Uh oh. It looks like many of the people who invest in bitcoin know little or nothing about it. What does that say about the industry?
Bitcoin Investors Don’t Always Seem to Know What They’re Doing
Bitcoin is shaping up to be one of the biggest and most popular assets in history. The currency is reaching unprecedented levels, and recently shot beyond the $50,000 mark for the umpteenth time, though it has since incurred a small dip that has brought it back down into the $48,000 range. Still, the asset has shot up by more than $30,000 in just the past few months alone.
Obviously, people are eager to get their fingers on it. With something rising so quickly, people want to take advantage of the currency, though it appears that at the present time, the main thing that’s driving bitcoin purchases is fear of missing out or FOMO as it’s so often called. The fact is that many traders and investors are not too familiar with the technical side of bitcoin, and thus are buying something that’s going right over their heads.
Survey company Cardify conducted a poll involving more than 700 separate investors between early and mid-February. During that time, bitcoin shot up by more than $10,000, boosting itself from $37,000 to about $47,000. According to the survey data, not even 17 percent of those who took part in the study fall into the “fully understand bitcoin” category. However, a whopping near-34 percent fall into the category of “zero knowledge.”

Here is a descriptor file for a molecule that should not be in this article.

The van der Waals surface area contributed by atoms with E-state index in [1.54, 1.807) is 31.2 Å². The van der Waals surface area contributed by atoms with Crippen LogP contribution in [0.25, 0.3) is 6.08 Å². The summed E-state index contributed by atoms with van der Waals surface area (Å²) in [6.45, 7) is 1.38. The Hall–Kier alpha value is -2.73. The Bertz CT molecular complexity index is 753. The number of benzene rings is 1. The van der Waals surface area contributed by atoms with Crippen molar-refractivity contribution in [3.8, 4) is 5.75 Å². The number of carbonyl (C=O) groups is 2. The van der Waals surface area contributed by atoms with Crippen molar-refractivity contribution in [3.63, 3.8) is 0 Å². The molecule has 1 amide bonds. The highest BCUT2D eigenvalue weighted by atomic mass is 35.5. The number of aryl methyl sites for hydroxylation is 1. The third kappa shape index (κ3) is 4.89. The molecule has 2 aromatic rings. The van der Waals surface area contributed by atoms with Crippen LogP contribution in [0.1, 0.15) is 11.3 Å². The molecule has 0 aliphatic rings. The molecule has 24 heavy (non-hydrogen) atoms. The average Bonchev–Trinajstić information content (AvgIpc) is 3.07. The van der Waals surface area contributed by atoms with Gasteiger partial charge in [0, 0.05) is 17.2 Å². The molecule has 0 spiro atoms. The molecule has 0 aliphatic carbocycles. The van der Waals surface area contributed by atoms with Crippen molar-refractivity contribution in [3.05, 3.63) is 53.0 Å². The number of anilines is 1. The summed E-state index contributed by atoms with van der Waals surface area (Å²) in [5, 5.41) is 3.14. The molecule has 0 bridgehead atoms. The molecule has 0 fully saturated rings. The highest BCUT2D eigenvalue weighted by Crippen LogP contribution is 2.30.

This is a scary thought for many reasons. For one thing, if people aren’t doing their research before getting involved in BTC, that means they’re simply buying and not thinking about the future. Thus, it can be argued that they may be doing irresponsible things to get their fingers on BTC, such as mortgaging their homes or taking out loans they can’t hope to pay back.
In addition, it’s likely that those who are buying it in such a way are not leaving room for volatility. At this stage of the game, analysts don’t care how high bitcoin spikes. The fact is that tomorrow, things could come to a sudden end. We’ve seen this time and time again, perhaps the biggest example being between 2017 and 2018.
A Fluctuating Price Can Do Some Damage
During the former year, bitcoin was on a roll and by the end of those 12 months, reached its then high of nearly $20,000 per unit. The following year, within just a month or two, bitcoin had lost more than half of that value. By the summer, it was trading in the $6,000 range, and by the end of the year, each bitcoin was worth only about $3,500.
Price swings are a huge problem, and those that don’t make room for them could potentially see a lot of their wealth vanish quickly and without warning.
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